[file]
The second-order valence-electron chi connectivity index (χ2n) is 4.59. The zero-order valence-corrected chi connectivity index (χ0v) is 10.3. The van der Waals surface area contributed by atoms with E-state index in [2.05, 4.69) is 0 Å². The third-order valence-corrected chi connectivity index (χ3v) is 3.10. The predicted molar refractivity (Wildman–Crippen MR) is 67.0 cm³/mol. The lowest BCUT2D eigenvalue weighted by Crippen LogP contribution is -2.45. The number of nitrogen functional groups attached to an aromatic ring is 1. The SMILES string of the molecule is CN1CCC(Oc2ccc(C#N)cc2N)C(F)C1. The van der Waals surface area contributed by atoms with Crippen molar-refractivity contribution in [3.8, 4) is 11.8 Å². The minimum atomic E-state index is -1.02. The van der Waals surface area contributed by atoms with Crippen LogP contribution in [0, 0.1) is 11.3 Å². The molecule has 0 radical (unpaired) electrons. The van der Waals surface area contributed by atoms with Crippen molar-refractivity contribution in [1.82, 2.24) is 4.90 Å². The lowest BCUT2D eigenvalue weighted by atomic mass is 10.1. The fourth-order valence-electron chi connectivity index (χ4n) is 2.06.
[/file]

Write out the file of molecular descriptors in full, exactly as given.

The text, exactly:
The second-order valence-electron chi connectivity index (χ2n) is 4.59. The zero-order valence-corrected chi connectivity index (χ0v) is 10.3. The van der Waals surface area contributed by atoms with E-state index in [2.05, 4.69) is 0 Å². The third-order valence-corrected chi connectivity index (χ3v) is 3.10. The predicted molar refractivity (Wildman–Crippen MR) is 67.0 cm³/mol. The lowest BCUT2D eigenvalue weighted by Crippen LogP contribution is -2.45. The number of nitrogen functional groups attached to an aromatic ring is 1. The SMILES string of the molecule is CN1CCC(Oc2ccc(C#N)cc2N)C(F)C1. The van der Waals surface area contributed by atoms with Crippen molar-refractivity contribution in [3.8, 4) is 11.8 Å². The minimum atomic E-state index is -1.02. The van der Waals surface area contributed by atoms with Crippen LogP contribution in [0, 0.1) is 11.3 Å². The molecule has 0 radical (unpaired) electrons. The van der Waals surface area contributed by atoms with Crippen molar-refractivity contribution in [1.82, 2.24) is 4.90 Å². The lowest BCUT2D eigenvalue weighted by atomic mass is 10.1. The fourth-order valence-electron chi connectivity index (χ4n) is 2.06.